Title of symposium:
Socio-ecological dimensions of forest transitions and second growth forests in tropical landscapes

Sarah Wilson, Naomi Schwartz, Trevor Caughlin, Sean Sloan, Elena Lazos

Symposium Summary
Many areas across the tropics have recently experienced gains in secondary forest cover, even as forests continue to be cleared elsewhere. These second-growth forests have great potential to sequester carbon, conserve biodiversity, and contribute to livelihood strategies, and because of this forest restoration has become an integral part of many national conservation and sustainable development strategies. The strategic plan of the United Nations Convention on Biological Diversity for 2011-2020 aims to restore 15% of all degraded lands by 2020, a target consistent with the 150 million hectares set by the Bonn Challenge and the New York Declaration on Forests. Understanding what drives reforestation, the ecological and social attributes of the forests they produce, and their dynamics over time is essential to creating strategies and policies to promote reforestation.

Over two sessions, this symposium will explore the dynamics of reforestation and restoration efforts, identifying key factors for long-term persistence of reforestation and success of restoration efforts. Much of the research presented has been under the auspices of PARTNERS, an interdisciplinary research network of anthropologists, economists, forest ecologists, foresters, geographers, landscape ecologists, political scientists, sociologists, reforesters and restoration professionals from around the world who share a deep interest in forest regrowth in the tropics. Speakers present a wide range of issues and case studies that link people with reforestation, including the ecological, spatial and social dimensions of forest transitions, the challenges of governing different reforestation scenarios, and the cross-disciplinarity required to produce solutions that work for people and forests.

List of speakers and presentation titles:

Session 1: Unpredictable and uncertain trajectories of tropical forest recovery

Sloan, Sean, Kim, Do Hyung, Meyfroidt, P., Grau, R., Rudel, T., Chazdon, R., Bongers, F, James Cook University.
“Have tropical planted forest landscapes yielded enduring new tree cover? A pantropical survey for 1990-2010.”

Nanni, Sofía., Sloan, S., Grau, R., Graesser, J., Aide, M., Edwards, D.P, Universidad de Tucumàn.
“Neotropical reforestation hotspots: Biophysical and socioeconomic typologies of contemporary forest expansion.”

Oldekop, Johan, University of Sheffield
“Disaggregating national forest regrowth across geographical scales: land tenure and drivers of the forest transition.”

Dr. Catarina Jakovac, Instituto Internacional para Sustentabilidade, Brazil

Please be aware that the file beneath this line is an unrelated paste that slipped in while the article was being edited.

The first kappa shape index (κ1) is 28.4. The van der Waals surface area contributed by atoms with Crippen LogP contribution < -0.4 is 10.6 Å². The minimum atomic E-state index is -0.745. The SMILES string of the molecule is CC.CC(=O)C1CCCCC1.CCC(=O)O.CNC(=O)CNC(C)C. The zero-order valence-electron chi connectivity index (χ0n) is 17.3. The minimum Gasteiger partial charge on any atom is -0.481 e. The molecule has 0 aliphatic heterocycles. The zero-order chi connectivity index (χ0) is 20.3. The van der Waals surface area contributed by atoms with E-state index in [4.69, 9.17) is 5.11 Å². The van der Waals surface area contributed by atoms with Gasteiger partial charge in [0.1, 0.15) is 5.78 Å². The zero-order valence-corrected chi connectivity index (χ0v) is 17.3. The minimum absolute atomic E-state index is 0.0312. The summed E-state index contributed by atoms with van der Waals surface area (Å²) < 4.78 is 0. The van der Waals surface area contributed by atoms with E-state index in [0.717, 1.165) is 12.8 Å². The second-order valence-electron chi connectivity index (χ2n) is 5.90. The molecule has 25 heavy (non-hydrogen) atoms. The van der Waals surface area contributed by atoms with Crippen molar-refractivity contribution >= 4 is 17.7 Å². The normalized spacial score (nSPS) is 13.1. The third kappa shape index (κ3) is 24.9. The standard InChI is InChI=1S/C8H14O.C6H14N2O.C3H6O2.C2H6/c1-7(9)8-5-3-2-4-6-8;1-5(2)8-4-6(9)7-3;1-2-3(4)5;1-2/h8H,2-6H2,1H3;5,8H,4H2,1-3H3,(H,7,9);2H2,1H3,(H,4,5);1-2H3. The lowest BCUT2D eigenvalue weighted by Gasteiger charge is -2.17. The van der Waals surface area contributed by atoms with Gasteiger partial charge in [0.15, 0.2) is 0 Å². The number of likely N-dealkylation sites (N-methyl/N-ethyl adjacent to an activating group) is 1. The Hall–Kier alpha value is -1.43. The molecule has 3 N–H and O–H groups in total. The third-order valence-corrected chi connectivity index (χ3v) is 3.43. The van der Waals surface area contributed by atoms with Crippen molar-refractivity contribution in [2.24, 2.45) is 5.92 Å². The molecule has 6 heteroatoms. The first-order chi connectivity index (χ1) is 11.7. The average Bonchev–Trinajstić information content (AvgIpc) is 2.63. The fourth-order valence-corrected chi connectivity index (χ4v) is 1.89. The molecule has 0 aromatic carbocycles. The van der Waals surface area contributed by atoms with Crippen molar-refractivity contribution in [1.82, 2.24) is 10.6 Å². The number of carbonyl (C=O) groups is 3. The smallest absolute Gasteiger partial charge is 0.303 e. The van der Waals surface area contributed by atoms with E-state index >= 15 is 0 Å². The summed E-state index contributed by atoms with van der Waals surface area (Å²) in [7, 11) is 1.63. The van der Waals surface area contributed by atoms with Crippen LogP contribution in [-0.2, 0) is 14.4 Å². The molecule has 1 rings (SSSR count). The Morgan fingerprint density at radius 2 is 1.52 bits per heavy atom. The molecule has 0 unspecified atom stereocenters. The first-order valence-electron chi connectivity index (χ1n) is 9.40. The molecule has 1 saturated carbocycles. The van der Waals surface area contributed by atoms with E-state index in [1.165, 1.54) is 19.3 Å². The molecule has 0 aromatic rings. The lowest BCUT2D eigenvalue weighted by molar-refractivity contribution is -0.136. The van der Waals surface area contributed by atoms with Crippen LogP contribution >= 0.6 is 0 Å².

“Temporal dynamics and the ecological quality of secondary forests in the Brazilian Amazon.”

Dr. Trevor Caughlin, Boise State University, USA
“Spatial models to link landowner decision-making with tree cover dynamics in Southwestern Panama”

Dr. Naomi Schwartz, University of Minnesota, USA
“Implications of unpredictable trajectories of second growth forest cover for carbon sequestration potential”

Dr. Rakan Zahawi, University of Hawaii at Manoa, USA
“Ephemeral forests: rapid re-clearing of secondary tropical forests in southern Costa Rica”

Dr. Deli Zhai, Xishuangbanna Tropical Botanical Garden, China
“Gains of natural forests after decades of forest losses in Xishuangbanna, China”

Dr. Pushpendra Rana, University of Illinois, Urbana Champaign
“Predicting the Long-term Social and Ecological impacts of Forest Plantations”

Session 2: Socio-ecological dimensions of reforestation and forest transitions in the tropics

Chazdon Robin, University of Connecticut and University of the Sunshine Coast Arun Agrawal, University of Michigan
“Effective governance of forest landscape restoration: Learning from multi-level, adaptive, and polycentric approaches.”

Wilson, Sarah Jane, PARTNERS, University of Connecticut.
“The two forest restoration worlds – why restoration ecology needs to consider livelihoods.”

Herbohn, John, University of the Sunshine Coast, Australia.
“Family-based community forestry - a new way to look at the organisation and over enhance of forest restoration in complex social landscapes.”

Dr. Shivani Agarwal, Ashoka Trust for Research in Ecology and the Environment, India
"Role of forest institutions on socio-ecological dynamics of deforestation and reforestation in Central Indian dry-deciduous tropical forest"

Lazos, Elena, Universidad Nacional Autónoma de México
Luis García Barrios, Ecosur-Chiapas
Marcela Jiménez
“Dynamics and meanings of tropical reforests for rural livelihoods in Mexico”

Dr. Jeanine Rhemtulla, University of British Columbia, Canada
“Restoring landscapes and livelihoods in Malawi”